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The busiest blocked line

Posted in Çiftehan, Turkey by folkestonejack on September 9, 2015

It looked like our meagre supply of luck had run out today with the news that electrification works will close the line in the morning. In the circumstances the only option open to us was steaming the loco and taking it the short distance to the old shed at Pozanti for some static shots. However, once we reached the station we were surprised to see a freight coming through. So much for the line being closed…

A freight train on the supposedly blocked line...

A freight train on the supposedly blocked line…

After seeing two more freight trains pass through before 8am we wondered if something had gotten lost in the translation, thinking that perhaps the line would close after the morning passenger service. But no, there were still more freight trains after this. It is probably the busiest we have seen it!

No doubt some electrification work was taking place, particularly as we had seen workers with machinery on the track between Çiftehan and Pozanti, but this line was clearly far from closed. The side effect of this was that we could not even contemplate shunting our loco for some posed shots. In the end we gave up and drove back to the hotel by bus (with the minor excitement of a stop at a temporary army checkpoint) and headed to the pool.

The upside of the interruption to proceedings was that it gave the crew a break from their heroic efforts on the footplate in incredible heat (it’s bad enough under normal circumstances so I have no idea how anyone copes in temperatures in the low 40s!). However, it was very strange to be in the pool and hear the roar of a diesel locomotive reverberating loudly throughout the valley.

Poolside in Çiftehan

Poolside in Çiftehan

Meanwhile, the situation on the tracks was anything but clear. We were told that the regional control office had indicated that the line would now be closed in the afternoon. Just when it began to look as though the arrangements for our tour to run were falling apart an agreement was reached. We would spend the afternoon on the stretch of line north of Pozanti, whilst work continued on the southern stretch (deepening the ground level in the tunnels to create the necessary headroom for electrification).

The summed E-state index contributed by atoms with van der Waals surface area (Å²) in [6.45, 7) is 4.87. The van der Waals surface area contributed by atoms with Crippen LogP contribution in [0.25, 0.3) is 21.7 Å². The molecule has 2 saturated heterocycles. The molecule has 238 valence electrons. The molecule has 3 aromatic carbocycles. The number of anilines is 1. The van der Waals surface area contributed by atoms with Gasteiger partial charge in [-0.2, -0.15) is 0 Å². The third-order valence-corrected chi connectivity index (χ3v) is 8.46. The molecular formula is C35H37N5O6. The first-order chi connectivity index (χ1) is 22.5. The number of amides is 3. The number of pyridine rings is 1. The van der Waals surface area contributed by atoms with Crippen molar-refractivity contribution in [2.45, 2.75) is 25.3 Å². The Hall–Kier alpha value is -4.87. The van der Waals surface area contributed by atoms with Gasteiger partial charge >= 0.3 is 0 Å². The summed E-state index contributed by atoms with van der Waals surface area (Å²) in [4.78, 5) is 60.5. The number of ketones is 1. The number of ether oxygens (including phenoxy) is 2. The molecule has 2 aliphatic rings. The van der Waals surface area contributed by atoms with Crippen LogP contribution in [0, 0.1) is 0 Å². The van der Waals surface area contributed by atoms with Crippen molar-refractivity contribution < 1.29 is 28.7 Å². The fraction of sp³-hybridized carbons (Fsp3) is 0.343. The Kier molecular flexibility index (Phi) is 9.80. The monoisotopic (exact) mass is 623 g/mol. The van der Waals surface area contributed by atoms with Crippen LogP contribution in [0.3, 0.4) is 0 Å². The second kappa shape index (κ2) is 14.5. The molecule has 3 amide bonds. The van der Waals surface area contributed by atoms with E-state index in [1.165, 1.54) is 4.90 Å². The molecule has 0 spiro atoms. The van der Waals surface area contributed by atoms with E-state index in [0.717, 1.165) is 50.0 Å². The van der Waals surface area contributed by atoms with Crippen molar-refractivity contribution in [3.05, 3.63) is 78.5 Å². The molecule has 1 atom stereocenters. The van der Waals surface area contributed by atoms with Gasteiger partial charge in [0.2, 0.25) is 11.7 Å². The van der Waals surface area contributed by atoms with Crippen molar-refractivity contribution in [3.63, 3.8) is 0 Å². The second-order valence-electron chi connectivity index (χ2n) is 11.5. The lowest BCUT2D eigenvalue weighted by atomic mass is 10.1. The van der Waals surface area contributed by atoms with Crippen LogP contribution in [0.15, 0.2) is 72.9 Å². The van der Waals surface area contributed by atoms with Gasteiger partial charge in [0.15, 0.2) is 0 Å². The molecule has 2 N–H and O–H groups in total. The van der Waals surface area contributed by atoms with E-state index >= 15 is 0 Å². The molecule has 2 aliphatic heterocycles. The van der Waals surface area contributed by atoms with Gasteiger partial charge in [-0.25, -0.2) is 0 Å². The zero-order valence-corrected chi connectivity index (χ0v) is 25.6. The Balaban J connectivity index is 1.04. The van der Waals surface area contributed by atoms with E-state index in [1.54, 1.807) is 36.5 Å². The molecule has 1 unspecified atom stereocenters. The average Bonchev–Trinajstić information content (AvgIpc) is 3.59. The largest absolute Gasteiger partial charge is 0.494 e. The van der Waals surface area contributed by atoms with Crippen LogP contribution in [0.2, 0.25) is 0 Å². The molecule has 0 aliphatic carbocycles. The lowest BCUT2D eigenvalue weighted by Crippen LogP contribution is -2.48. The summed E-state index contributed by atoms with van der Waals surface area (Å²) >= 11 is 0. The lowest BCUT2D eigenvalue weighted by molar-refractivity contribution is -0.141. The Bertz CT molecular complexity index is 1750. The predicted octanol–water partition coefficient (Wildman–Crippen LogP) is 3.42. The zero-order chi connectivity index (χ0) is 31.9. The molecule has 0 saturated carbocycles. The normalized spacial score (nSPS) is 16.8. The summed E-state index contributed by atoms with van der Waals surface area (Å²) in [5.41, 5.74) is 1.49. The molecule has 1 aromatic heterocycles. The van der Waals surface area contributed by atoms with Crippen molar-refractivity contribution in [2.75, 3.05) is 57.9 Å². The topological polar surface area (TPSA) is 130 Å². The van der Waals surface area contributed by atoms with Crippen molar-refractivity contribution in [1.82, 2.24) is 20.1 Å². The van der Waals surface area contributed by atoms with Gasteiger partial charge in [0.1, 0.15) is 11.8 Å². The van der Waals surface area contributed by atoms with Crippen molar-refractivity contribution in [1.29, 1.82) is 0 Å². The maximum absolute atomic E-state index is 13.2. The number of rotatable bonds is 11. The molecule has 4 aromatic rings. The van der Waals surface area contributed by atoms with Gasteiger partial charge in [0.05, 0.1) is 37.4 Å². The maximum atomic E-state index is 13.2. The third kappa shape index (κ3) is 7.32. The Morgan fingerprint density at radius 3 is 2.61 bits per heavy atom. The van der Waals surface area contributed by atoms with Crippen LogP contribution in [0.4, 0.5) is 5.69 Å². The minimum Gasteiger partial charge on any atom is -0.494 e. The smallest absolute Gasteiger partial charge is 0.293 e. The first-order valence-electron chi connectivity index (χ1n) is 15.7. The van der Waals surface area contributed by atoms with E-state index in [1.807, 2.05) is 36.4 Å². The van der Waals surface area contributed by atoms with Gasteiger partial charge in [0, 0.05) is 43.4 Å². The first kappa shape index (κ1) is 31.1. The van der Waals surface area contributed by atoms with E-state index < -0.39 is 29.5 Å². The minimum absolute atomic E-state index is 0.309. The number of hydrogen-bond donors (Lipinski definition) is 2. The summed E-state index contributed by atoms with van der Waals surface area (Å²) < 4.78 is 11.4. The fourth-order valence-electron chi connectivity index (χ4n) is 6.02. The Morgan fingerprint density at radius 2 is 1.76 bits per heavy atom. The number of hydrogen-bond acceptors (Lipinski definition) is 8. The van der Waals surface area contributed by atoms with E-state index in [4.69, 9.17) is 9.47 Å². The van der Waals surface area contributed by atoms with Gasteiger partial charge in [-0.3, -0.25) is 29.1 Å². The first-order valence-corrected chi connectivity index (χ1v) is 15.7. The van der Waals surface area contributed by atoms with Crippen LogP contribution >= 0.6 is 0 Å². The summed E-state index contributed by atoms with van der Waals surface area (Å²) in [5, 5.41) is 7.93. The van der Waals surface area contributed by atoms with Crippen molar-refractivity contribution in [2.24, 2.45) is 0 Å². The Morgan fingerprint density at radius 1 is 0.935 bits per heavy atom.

Steam in the Taurus mountains

Posted in Çiftehan, Turkey, Ulukişla by folkestonejack on September 7, 2015

Our arrival in Ulukişla put us firmly onto the footprint of the old Berlin-Baghdad Railway and there were plenty of remnants still in situ to remind of this.

TCDD 56 548 on the line between Ulukişla and Çiftehan

TCDD 56 548 on the line between Ulukişla and Çiftehan

The section of the line between Ulukişla and our base at Çiftehan this afternoon opened on 21st December 1912 and brought the Baghdad railway tantalisingly close to completion. However, at the outbreak of war in 1914 the significant challenges of the Taurus and Amanus mountains remained.

We travelled on the line as far as Gümüş then transferred to our coach for the final section as it is far easier to get to photospots from the road. One spot was quite literally on the roadside whilst another involved a tricky climb up a steep slope with a steady flow of moving rocks to contend with. However difficult the climb it was so worthwhile as the view from up top was terrific – it’s one of the classic shots of the line.

A classic shot in the Taurus mountains

A classic shot in the Taurus mountains

Up to now we have seen blue skies everywhere so we were all slightly surprised to see mist hanging over Çiftehan when we finally arrived. I hope this doesn’t spell bad news for the days ahead!

Our base for the remainder of our time in the mountains is the Çiftehan Termal Otel, specialising in thermal and spa treatments. I suspect we make rather odd guests wandering in with our clothes coated in the dust of the lineside whilst the other guests wander around in flip-flops and towels!